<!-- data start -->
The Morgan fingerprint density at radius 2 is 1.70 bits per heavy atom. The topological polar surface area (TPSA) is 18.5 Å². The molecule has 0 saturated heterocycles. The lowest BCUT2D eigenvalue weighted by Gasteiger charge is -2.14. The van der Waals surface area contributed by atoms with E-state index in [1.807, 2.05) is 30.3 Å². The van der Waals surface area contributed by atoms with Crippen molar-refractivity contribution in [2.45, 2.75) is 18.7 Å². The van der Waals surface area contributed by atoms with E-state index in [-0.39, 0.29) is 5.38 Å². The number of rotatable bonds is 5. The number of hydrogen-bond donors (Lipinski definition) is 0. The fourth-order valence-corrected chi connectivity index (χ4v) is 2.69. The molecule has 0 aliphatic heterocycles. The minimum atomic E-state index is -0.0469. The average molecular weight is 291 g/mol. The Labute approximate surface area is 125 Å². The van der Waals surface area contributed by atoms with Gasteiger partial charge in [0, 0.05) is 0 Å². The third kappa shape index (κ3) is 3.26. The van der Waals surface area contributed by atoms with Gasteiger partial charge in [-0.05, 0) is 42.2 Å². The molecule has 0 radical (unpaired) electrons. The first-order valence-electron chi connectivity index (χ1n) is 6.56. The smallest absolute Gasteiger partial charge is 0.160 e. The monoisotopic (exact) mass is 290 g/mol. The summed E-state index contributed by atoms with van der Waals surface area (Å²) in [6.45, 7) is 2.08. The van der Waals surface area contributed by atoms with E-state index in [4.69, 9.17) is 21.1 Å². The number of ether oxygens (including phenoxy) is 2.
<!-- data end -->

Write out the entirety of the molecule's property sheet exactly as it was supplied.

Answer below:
The Morgan fingerprint density at radius 2 is 1.70 bits per heavy atom. The topological polar surface area (TPSA) is 18.5 Å². The molecule has 0 saturated heterocycles. The lowest BCUT2D eigenvalue weighted by Gasteiger charge is -2.14. The van der Waals surface area contributed by atoms with E-state index in [1.807, 2.05) is 30.3 Å². The van der Waals surface area contributed by atoms with Crippen molar-refractivity contribution in [2.45, 2.75) is 18.7 Å². The van der Waals surface area contributed by atoms with E-state index in [-0.39, 0.29) is 5.38 Å². The number of rotatable bonds is 5. The number of hydrogen-bond donors (Lipinski definition) is 0. The fourth-order valence-corrected chi connectivity index (χ4v) is 2.69. The molecule has 0 aliphatic heterocycles. The minimum atomic E-state index is -0.0469. The average molecular weight is 291 g/mol. The Labute approximate surface area is 125 Å². The van der Waals surface area contributed by atoms with Gasteiger partial charge in [0, 0.05) is 0 Å². The third kappa shape index (κ3) is 3.26. The van der Waals surface area contributed by atoms with Gasteiger partial charge in [-0.05, 0) is 42.2 Å². The molecule has 0 radical (unpaired) electrons. The first-order valence-electron chi connectivity index (χ1n) is 6.56. The smallest absolute Gasteiger partial charge is 0.160 e. The monoisotopic (exact) mass is 290 g/mol. The summed E-state index contributed by atoms with van der Waals surface area (Å²) in [6.45, 7) is 2.08. The van der Waals surface area contributed by atoms with E-state index in [4.69, 9.17) is 21.1 Å². The number of ether oxygens (including phenoxy) is 2.